Many feeling off-colour as Protocol leads to ban on certain pigments
Much ink has been spilled on the Northern Ireland Protocol, and now tattoo artists are finding theirs is running dry because of our new relationship with the EU.
Northern Ireland remains within the EU single market for goods under the terms of the post-Brexit trading agreement. Now can be revealed that the controversial protocol has had the unexpected effect of leaving tattooists here covered by new EU rules banning certain types of pigments in ink.
The regulations, which came into force on Tuesday, mean extra costs for tattooists who’ll have to ditch stocks of the wrong kinds of ink and replace them with the EU-compliant kind.
Blue and green inks have been granted a grace period of a year until alternatives can be found.
Willy G in Carrickfergus, whose clients include Belfast boxer Carl Frampton and Northern Ireland international footballer Kyle Lafferty, said he had been prepared for the change and some big suppliers had already adapted.
However, he said many of his peers in the tattoo trade here would be caught unawares and there would be a “sticky” period until supplies catch up.
“Most won’t realise that the protocol means we have to follow EU regulations,” he said.
“Because of Brexit people will think Northern Ireland is fine and it’s business as usual, like it is for the UK. It also means whatever ink the tattoo studios have is now void and can’t be used.”
His specialism is black, white and grey body art but pigments in typical black ink are covered by the prohibition, so he has had to adapt his supplies.
The European Chemicals Agency (ECA) has outlawed inks containing potentially hazardous chemicals, a move which one European in the trade likened to “taking the flour from a bakery”.
The new regulations, known as Reach, cover 4,000 chemicals including an ingredient in tattoo inks known as isopropanol alcohol.
The ECA says the inks can be dangerous and even cause genetic mutations and cancer.
A spokesman for the European Commission confirmed that the ban does apply here.
Roger Pollen, head of external affairs at the Federation of Small Businesses, which includes tattooists among its members, said the problem illuminated a number of issues.
“Tattooing is generally thought of being a ‘service’ rather than sale of goods, so the fact that Northern Ireland is regarded under the NI Protocol as remaining in the EU single market for goods, means that the materials required to deliver the service are also being restricted, even though delivery of the service is clearly occurring in NI.
“There may yet be parallels in the hairdressing sector and in many other sectors.”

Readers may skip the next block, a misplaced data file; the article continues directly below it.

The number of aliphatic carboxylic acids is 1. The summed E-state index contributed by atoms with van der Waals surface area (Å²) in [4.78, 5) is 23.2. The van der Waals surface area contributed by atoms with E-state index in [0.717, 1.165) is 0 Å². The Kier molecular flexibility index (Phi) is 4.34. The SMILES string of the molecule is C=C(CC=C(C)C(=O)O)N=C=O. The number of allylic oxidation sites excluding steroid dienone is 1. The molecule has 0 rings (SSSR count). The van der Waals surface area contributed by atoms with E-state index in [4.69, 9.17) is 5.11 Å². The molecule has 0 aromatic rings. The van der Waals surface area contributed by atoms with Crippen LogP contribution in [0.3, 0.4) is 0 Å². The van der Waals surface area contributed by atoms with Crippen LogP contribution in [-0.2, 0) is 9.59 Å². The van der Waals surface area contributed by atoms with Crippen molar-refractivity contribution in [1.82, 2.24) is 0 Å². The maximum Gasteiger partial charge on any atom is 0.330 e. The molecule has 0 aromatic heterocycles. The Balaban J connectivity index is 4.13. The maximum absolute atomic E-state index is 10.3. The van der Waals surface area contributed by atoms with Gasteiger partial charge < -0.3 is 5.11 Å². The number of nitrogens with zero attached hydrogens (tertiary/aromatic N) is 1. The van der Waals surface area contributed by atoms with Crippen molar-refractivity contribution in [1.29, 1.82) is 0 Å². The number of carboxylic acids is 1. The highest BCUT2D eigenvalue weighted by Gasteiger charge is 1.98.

Julie-Anne Corr-Johnston, a UUP representative in north Belfast and a tattoo aficionado, also said most tattoo artists here were unaware that the ban would apply here.
She said: “If it transpires that this ban is indeed applicable in Northern Ireland, then there are serious questions.
“Why has this not been communicated? Why have studio owners and artists been robbed of that lead-in time for planning and preparation?
“And more importantly, what does the UK Government propose to do to remedy this situation in an already challenging environment? Businesses in Northern Ireland cannot be placed at a disadvantage.”
Mr Pollen said that while the tattoo ink prohibition affected tattooists across Europe, there could be further EU rules which have a disproportionate impact in Northern Ireland – with no scope for business to engage or resist the rules.
He added: “Beyond this, it highlights how impacts of the protocol are still only emerging, so any sense that we can take a view now as to ‘what business thinks of the protocol’ ignores the fact that its operation is still only partial, but even once grace periods etc are sorted, evolving regulation like this could continue to throw up consequences.”
One tattoo artist in Belfast city centre, who did not wish to be named, accused “EU bureaucrats” of making an ill-informed decision. “They have made the decision based on the assumption that certain pigments are carcinogenic, yet there are no proven links between cancer and having tattoos,” they said.
“We honestly didn’t realise this would apply to us although I seriously doubt it will be enforced in Northern Ireland.”
She said she feared the European ban would be adopted as policy elsewhere.
“That would be catastrophic for the international tattooing community as so many inks include the banned pigments and not just the blue and green colours themselves.”
But Willy G said his supplies of black inks now came from a compliant supplier.
“Some ink companies have been working very hard to comply, though some stuck their head in the sand as they didn’t think this would come through,” he said.
“But then you have a company like World Famous Inks, and they have over 100 colours about to be launched which do comply.
“In the long run things will fall back to normal but it’s up to those companies to innovate and create new inks that do comply but that will take a while. There might be a bit of a sticky period before then.”